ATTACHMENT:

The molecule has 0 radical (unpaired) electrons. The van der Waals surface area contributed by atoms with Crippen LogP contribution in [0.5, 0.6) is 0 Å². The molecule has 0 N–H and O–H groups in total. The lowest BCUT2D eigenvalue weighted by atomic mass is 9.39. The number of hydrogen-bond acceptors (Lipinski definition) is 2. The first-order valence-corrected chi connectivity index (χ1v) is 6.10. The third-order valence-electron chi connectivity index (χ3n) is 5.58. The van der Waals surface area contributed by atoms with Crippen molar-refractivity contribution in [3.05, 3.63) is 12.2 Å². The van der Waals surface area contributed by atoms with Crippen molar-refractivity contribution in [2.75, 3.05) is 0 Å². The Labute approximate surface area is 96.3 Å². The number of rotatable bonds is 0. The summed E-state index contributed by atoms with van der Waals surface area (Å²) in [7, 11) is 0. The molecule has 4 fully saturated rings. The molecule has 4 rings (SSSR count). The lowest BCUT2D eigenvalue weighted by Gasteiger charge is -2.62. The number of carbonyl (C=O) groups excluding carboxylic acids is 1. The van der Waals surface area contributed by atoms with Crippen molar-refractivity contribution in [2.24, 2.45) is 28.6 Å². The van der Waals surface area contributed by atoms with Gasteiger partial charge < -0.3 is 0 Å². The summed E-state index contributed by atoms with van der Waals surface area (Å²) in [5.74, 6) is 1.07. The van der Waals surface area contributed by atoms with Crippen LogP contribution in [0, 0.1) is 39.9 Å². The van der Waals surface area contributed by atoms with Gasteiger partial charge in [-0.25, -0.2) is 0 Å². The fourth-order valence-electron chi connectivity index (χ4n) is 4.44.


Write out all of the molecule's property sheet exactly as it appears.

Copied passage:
The molecule has 0 radical (unpaired) electrons. The van der Waals surface area contributed by atoms with Crippen LogP contribution in [0.5, 0.6) is 0 Å². The molecule has 0 N–H and O–H groups in total. The lowest BCUT2D eigenvalue weighted by atomic mass is 9.39. The number of hydrogen-bond acceptors (Lipinski definition) is 2. The first-order valence-corrected chi connectivity index (χ1v) is 6.10. The third-order valence-electron chi connectivity index (χ3n) is 5.58. The van der Waals surface area contributed by atoms with Crippen molar-refractivity contribution in [3.05, 3.63) is 12.2 Å². The van der Waals surface area contributed by atoms with Crippen molar-refractivity contribution in [2.75, 3.05) is 0 Å². The Labute approximate surface area is 96.3 Å². The number of rotatable bonds is 0. The summed E-state index contributed by atoms with van der Waals surface area (Å²) in [7, 11) is 0. The molecule has 4 fully saturated rings. The molecule has 4 rings (SSSR count). The lowest BCUT2D eigenvalue weighted by Gasteiger charge is -2.62. The number of carbonyl (C=O) groups excluding carboxylic acids is 1. The van der Waals surface area contributed by atoms with Crippen molar-refractivity contribution in [2.24, 2.45) is 28.6 Å². The van der Waals surface area contributed by atoms with Gasteiger partial charge < -0.3 is 0 Å². The summed E-state index contributed by atoms with van der Waals surface area (Å²) in [5.74, 6) is 1.07. The van der Waals surface area contributed by atoms with Crippen LogP contribution in [0, 0.1) is 39.9 Å². The van der Waals surface area contributed by atoms with Gasteiger partial charge in [-0.25, -0.2) is 0 Å². The fourth-order valence-electron chi connectivity index (χ4n) is 4.44.